Though the Persian Gulf island nation is a close U.S. ally and the host of its Fifth Fleet, there's not much that American pressure or diplomacy could do that it isn't already
A teenager joins anti-government protesters as they try to get back to Manama's Farook Junction, also known as Pearl Square / Reuters
MANAMA, Bahrain -- On Tuesday, the U.S. reached a tentative deal to sell Bahrain, the site of a short-lived uprising and a brutal and sweeping crackdown with sectarian overtones, $53 million in arms. Though the arms deal is not final, it has already drawn criticism from human rights groups and inside Bahrain.
Very soon, the Arab uprising that the U.S. has said the least about is likely to make America's life in the Persian Gulf a lot harder. Bahrain dropped off of the radar this summer. This won't last.
With the international attention elsewhere and unserious attempts at a national dialogue going nowhere, protesters are taking back to the streets and clashing with police in villages around the capital Manama. By-elections to fill the seats of opposition parliamentarians who resigned during the uprising attracted a meager 17 percent of voters. Later this month, an independent investigation commission will submit a report and recommendations about the bloody events of February and March. Whether it will name those who directed the repression, call for a reversal of the often severe and unfair punishments inflicted on protesters, or serve as a national healing mechanism is still unknown, as is the willingness of the Bahraini government to implement its suggestions.
It is doubtful that the report, however needed, will be a game-changer. Two entrenched, increasingly sectarian narratives have crushed any goodwill and middle ground. The battered opposition is struggling to devise a political strategy and contain its frustrated youth, some of whom risk being radicalized. The opposition last week released a new platform, the Manama Document, which restates its demands but is unlikely to inspire its base. The Sunni ruling elite, confident that it won this round decisively and restored a measure of normalcy, is displaying as much complacency as intransigence.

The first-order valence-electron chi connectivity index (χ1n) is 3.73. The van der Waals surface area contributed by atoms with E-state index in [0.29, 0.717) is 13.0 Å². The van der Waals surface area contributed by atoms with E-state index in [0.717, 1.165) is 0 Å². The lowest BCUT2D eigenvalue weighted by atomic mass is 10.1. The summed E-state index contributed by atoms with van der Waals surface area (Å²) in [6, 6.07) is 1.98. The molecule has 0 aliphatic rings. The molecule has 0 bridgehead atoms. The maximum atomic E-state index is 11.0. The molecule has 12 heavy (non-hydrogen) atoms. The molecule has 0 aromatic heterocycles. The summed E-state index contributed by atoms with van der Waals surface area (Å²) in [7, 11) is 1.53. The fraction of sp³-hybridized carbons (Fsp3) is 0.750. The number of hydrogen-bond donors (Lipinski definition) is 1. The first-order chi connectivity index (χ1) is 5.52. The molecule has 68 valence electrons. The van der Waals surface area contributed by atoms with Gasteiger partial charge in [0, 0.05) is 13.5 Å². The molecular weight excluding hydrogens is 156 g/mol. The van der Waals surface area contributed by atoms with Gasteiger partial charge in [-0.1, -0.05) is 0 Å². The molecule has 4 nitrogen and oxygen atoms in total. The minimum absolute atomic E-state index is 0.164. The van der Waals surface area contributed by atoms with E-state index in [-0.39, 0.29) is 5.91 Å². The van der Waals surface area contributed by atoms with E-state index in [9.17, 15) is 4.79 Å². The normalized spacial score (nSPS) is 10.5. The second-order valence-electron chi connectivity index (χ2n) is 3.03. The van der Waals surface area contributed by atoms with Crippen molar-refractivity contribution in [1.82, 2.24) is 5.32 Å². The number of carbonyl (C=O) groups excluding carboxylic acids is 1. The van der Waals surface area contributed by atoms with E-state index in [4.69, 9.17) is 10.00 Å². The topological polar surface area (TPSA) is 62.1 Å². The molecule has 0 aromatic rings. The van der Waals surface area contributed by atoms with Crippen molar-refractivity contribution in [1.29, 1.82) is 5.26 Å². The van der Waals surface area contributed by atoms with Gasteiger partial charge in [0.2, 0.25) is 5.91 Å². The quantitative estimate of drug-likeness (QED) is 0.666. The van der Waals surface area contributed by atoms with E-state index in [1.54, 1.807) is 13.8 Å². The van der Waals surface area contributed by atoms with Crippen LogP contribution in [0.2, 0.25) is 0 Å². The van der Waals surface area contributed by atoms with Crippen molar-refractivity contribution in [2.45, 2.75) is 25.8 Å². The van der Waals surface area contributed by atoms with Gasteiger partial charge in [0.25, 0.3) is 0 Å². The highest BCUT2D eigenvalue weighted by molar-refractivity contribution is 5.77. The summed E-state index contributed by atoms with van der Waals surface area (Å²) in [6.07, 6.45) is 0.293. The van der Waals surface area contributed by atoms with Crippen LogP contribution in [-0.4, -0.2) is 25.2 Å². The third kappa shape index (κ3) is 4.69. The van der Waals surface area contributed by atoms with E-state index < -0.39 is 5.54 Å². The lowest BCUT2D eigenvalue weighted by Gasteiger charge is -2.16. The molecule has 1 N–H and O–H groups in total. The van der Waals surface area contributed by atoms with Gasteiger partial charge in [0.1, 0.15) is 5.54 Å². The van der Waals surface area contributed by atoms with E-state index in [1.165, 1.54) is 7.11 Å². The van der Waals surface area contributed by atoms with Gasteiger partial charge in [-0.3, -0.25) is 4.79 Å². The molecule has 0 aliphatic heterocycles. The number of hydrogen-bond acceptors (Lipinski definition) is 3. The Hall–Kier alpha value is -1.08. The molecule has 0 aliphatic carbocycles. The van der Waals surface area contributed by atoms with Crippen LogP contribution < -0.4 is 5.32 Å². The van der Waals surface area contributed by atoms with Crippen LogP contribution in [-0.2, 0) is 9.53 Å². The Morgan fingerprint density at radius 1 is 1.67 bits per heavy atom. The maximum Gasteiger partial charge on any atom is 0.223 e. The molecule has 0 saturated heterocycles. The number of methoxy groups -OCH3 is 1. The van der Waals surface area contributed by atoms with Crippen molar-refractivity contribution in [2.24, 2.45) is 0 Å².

For the U.S., too, this is an uncomfortable moment. It has been mostly silent on Bahrain recently, though President Obama's mentions of Bahrain (and his pointed naming of Al-Wefaq, the largest Shia opposition group) in a May speech and again at the UN last month have ruffled the government and comforted the opposition, which fears the U.S. will ultimately side with the royal family.
For many in Bahrain and the U.S., though, this falls short of U.S. responsibilities to Bahrain. Criticism of the U.S. administration over Bahrain has abounded. The plight of Bahraini workers, teachers, and medical professionals has attracted attention from the international media and from Congress. Influential NGOs and a handful of U.S. congressmen are trying to block the arms sale to the kingdom.
At this time, however, direct U.S. diplomacy can achieve little and it would be unrealistic to expect the U.S. to be able to redress all that has happened in Bahrain or to block an arms sale at the risk of upsetting watchful allies in the region. In fact, the U.S. can hardly play a bridging role between protesters and the monarchy at this point. Many in the Sunni community, a minority here that includes the royal family, see the U.S. as a protector of opposition group Al-Wefaq, which Obama mentioned by name in his UN speech. This explains the Bahraini parliament and media's silly campaign against Tom Krajeski, the newly appointed U.S. ambassador to Manama. The parliament voted "no confidence" in the ambassador (who has not yet arrived in Bahrain) after he met with opposition groups.* "This diplomat has a volatile agenda against Bahrain and the nation and we can't accept having him here," member of Parliament Ali Ahmed said.
Some of the opposition's charges, such as that the U.S. has given Saudi Arabia carte blanche to interfere in Bahrain or that it keeps silent out of sheer strategic expediency, are simplistic. A better characterization is that Washington, having supported the daring but failed secret dialogue talks of Bahrain's crown prince, folded after Saudi Arabia intervened in March.
However chastened, the U.S. is still trying to help, scoring an important (if overlooked) win in April when it pressured the government against banning Al-Wefaq. To be sure, Al-Wefaq is a sectarian, socially illiberal movement headed by clerics (though this characterization equally applies to a number of Sunni groups). It made, by its own admission, significant mistakes during the secret dialogue (the Manama Document makes several references to the terms the crown prince had offered in March); failed to contain radicals at key junctures (though most remained peaceful, some protesters did resort to violence and intimidation); botched its outreach to Sunni groups; and misread regional dynamics.
Still, Al-Wefaq is no Hezbollah and hardly an Iranian pawn. It has shunned violence, sectarian rhetoric, and the dream of fringe opposition factions that Bahrain become a Shia-dominated republic. (Such a state would likely become politically isolated among wealthier, more powerful Sunni monarchies and economically unviable as most of the island's budget comes from an oil field whose production is a Saudi prerogative under an international treaty.) Al-Wefaq hopes that cooler heads in the ruling family will be able to re-enter the political game after losing credibility among many Sunnis for their willingness to engage with the opposition. It too, however, needs to mature.